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Choice Hotels International, Inc. v. Carolina Sun Hospitality, LLC

United States District Court, E.D. North Carolina, Western Division

March 7, 2019




         This matter is before the court on plaintiff's motion to strike the answer filed January 30, 2019, as it pertains to defendant Carolina Sun Hospitality, LLC (“Carolina Sun Hospitality”) (DE 9). Defendants have not responded to the motion and the time to do so has passed. In this posture, the issues raised are ripe for ruling. For the reasons that follow, plaintiff's motion is granted.


         Plaintiff initiated this action on December 12, 2018, alleging causes of action against defendants for trademark infringement, in violation of 15 U.S.C. § 1114; false designation of origin, in violation of 15 U.S.C. § 1125(a); unfair and deceptive trade practices, in violation of N.C. Gen. Stat. § 75-1.1.; and common law trademark infringement and unfair competition. Plaintiff seeks damages and injunctive relief. Defendant Carolina Sun Hospitality was served on January 11, 2019.[1] On January 30, 2019, defendant Khalid Durrani, acting pro se, filed an answer to the complaint, ostensibly also on behalf of defendant Carolina Sun Hospitality. (DE 7). On February 7, 2019, plaintiff filed the instant motion to strike, arguing that defendant Durrani may not answer for defendant Carolina Sun Hospitality because he is not a licensed attorney.


         Rule 12(f) states that the court “may strike from a pleading an insufficient defense or any redundant, immaterial, impertinent, or scandalous matter.” Fed.R.Civ.P. 12(f). “The purpose of the motion to strike is to avoid the waste of time and money that arises from litigating unnecessary issues. The district court possesses considerable discretion in disposing of a Rule 12(f) motion to strike.” Godfredson v. JBC Legal Group, P.C., 387 F.Supp.2d 543, 547 (E.D. N.C. 2005) (internal citations and quotation marks omitted). However, motions to strike are “generally viewed with disfavor because striking a portion of a pleading is a drastic remedy.” Waste Management Holdings, Inc. v. Gilmore, 252 F.3d 316, 347 (4th Cir.2001) (internal quotation marks omitted). Furthermore, when considering a motion to strike against a pro se litigant, the court does not hold her to “the same stringent standards as attorneys.” Sawver v. Potash Corp. of Saskatchewan, 417 F.Supp.2d 730, 738 (E.D. N.C. 2006).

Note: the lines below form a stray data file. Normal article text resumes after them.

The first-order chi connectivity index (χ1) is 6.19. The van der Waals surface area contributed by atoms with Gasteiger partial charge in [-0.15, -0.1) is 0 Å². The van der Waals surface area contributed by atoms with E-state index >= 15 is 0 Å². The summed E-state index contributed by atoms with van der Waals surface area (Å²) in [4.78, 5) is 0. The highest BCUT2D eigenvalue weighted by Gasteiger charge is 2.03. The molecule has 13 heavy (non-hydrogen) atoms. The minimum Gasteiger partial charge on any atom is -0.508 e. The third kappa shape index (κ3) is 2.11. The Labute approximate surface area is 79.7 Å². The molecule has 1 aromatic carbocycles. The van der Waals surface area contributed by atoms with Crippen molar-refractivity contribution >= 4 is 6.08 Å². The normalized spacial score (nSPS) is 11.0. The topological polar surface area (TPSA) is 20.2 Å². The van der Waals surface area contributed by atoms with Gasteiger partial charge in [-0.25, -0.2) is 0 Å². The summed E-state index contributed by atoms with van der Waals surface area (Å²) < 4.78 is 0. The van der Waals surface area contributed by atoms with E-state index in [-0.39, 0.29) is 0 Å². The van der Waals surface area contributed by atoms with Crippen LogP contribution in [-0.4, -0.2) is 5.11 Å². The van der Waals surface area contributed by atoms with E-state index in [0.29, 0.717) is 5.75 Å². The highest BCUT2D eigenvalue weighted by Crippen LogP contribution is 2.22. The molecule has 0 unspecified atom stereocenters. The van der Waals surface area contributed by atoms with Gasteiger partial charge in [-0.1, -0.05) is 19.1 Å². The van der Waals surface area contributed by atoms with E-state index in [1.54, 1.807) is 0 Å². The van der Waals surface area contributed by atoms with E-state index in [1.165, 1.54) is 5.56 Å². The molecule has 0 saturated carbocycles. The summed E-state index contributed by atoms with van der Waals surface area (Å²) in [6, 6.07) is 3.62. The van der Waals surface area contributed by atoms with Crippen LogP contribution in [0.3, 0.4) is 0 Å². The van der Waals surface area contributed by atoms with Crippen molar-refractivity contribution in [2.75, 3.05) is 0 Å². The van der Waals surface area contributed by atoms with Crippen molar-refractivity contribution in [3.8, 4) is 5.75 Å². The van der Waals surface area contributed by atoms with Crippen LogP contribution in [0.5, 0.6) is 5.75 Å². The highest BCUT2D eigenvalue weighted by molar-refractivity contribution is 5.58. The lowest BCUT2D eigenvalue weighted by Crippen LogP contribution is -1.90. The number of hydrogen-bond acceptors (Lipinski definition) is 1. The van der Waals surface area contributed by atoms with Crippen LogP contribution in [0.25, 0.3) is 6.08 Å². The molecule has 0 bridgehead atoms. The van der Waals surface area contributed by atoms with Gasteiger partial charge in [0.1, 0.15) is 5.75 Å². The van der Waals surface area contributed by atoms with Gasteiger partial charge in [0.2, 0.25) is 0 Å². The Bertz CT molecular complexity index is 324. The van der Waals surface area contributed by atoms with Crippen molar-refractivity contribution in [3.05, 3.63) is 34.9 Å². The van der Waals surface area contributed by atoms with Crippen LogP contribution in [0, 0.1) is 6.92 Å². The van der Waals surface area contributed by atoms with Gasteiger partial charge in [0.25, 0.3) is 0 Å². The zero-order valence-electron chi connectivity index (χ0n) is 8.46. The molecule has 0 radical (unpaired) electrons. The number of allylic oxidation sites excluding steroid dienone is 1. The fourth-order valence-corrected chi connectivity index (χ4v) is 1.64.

“In all courts of the United States the parties may plead and conduct their own cases personally or by counsel as, by the rules of such courts, respectively, are permitted to manage and conduct causes therein.” 28 U.S.C. § 1654. “An individual unquestionably has the right to litigate his own claims in federal court, before both the district and appellate courts.” Myers v. Loudoun Cty. Pub. Sch., 418 F.3d 395, 400 (4th Cir. 2005). “The right to litigate for oneself, however, does not create a coordinate right to litigate for others.” Id. (emphasis omitted). The Fourth Circuit has not expressly addressed the issue of whether a member may appear on behalf of an LLC under § 1654. However, other circuit courts have consistently held that corporations, partnerships, or associations may not appear in federal court “otherwise than through a licensed attorney.” See Rowland v. California Men's Colony, Unit II Men's Advisory Council, 506 U.S. 194, 202-03 (1993) (collecting cases); Harrison v. Wahatoyas, L.L.C., 253 F.3d 552, 556 (10th Cir. 2001) (“[A] corporation or other business entity can only appear in court through an attorney and not through a non-attorney corporate officer appearing pro se.”). “Accordingly, a limited liability company can appear in court only through a licensed attorney because it is a business entity.” Gilley v. Shoffner, 345 F.Supp.2d 563, 566 (M.D. N.C. 2004) (internal citations omitted).

         Defendant Durrani may not act on behalf of defendant Carolina Sun Hospitality by filing its answer, absent a showing that he is a licensed attorney able to practice before this court, and that he has met the procedural requirements for entering an appearance under this court's local rules. Defendant Durrani has made no such showing. Consequently, plaintiff's motion to strike is granted as it pertains to defendant Carolina Sun Hospitality. However, defendant Carolina Sun Hospitality is allowed an opportunity to cure this deficiency by appearing through counsel and filing a motion or responsive pleading. See Sawver, 417 F.Supp.2d at 738.


         Based on the foregoing, plaintiff's motion to strike (DE 9) is GRANTED. Defendant Carolina Sun Hospitality is ALLOWED 21 days from the date of service of this order to appear through counsel and file motion or responsive pleading in this matter. Plaintiff is DIRECTED to immediately serve a copy of this order on defendant Carolina Sun Hospitality, and file an affidavit showing proof of service no later than 14 days from the date of this order.

         SO ORDERED



[1] The docket does not show that defendant Khalid Durrani (“Durrani”) or defendant Farrah Khalid (“Khalid”) have been ...

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